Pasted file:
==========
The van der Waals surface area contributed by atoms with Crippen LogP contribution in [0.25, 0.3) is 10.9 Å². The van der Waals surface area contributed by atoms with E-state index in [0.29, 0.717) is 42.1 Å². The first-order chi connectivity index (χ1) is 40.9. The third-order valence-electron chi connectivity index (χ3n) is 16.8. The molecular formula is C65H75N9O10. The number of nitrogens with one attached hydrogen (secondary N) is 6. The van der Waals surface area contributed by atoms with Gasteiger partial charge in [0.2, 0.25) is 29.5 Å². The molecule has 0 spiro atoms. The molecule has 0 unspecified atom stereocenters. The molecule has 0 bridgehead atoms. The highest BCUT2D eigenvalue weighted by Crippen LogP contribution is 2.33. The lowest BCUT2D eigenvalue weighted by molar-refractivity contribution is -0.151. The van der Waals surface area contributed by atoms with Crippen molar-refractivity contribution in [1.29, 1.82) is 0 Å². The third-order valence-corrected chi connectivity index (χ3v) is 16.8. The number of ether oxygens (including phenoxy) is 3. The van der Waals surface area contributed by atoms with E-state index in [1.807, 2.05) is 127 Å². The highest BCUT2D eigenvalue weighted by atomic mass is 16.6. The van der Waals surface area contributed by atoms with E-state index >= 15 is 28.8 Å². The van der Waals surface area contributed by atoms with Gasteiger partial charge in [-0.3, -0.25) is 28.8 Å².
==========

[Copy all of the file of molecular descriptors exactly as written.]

The van der Waals surface area contributed by atoms with Crippen LogP contribution in [0.25, 0.3) is 10.9 Å². The van der Waals surface area contributed by atoms with E-state index in [0.29, 0.717) is 42.1 Å². The first-order chi connectivity index (χ1) is 40.9. The third-order valence-electron chi connectivity index (χ3n) is 16.8. The molecular formula is C65H75N9O10. The number of nitrogens with one attached hydrogen (secondary N) is 6. The van der Waals surface area contributed by atoms with Gasteiger partial charge in [0.2, 0.25) is 29.5 Å². The molecule has 0 spiro atoms. The molecule has 0 unspecified atom stereocenters. The molecule has 0 bridgehead atoms. The highest BCUT2D eigenvalue weighted by Crippen LogP contribution is 2.33. The lowest BCUT2D eigenvalue weighted by molar-refractivity contribution is -0.151. The van der Waals surface area contributed by atoms with Crippen molar-refractivity contribution in [1.29, 1.82) is 0 Å². The third-order valence-corrected chi connectivity index (χ3v) is 16.8. The number of ether oxygens (including phenoxy) is 3. The van der Waals surface area contributed by atoms with E-state index in [1.807, 2.05) is 127 Å². The highest BCUT2D eigenvalue weighted by atomic mass is 16.6. The van der Waals surface area contributed by atoms with E-state index >= 15 is 28.8 Å². The van der Waals surface area contributed by atoms with Gasteiger partial charge in [-0.3, -0.25) is 28.8 Å².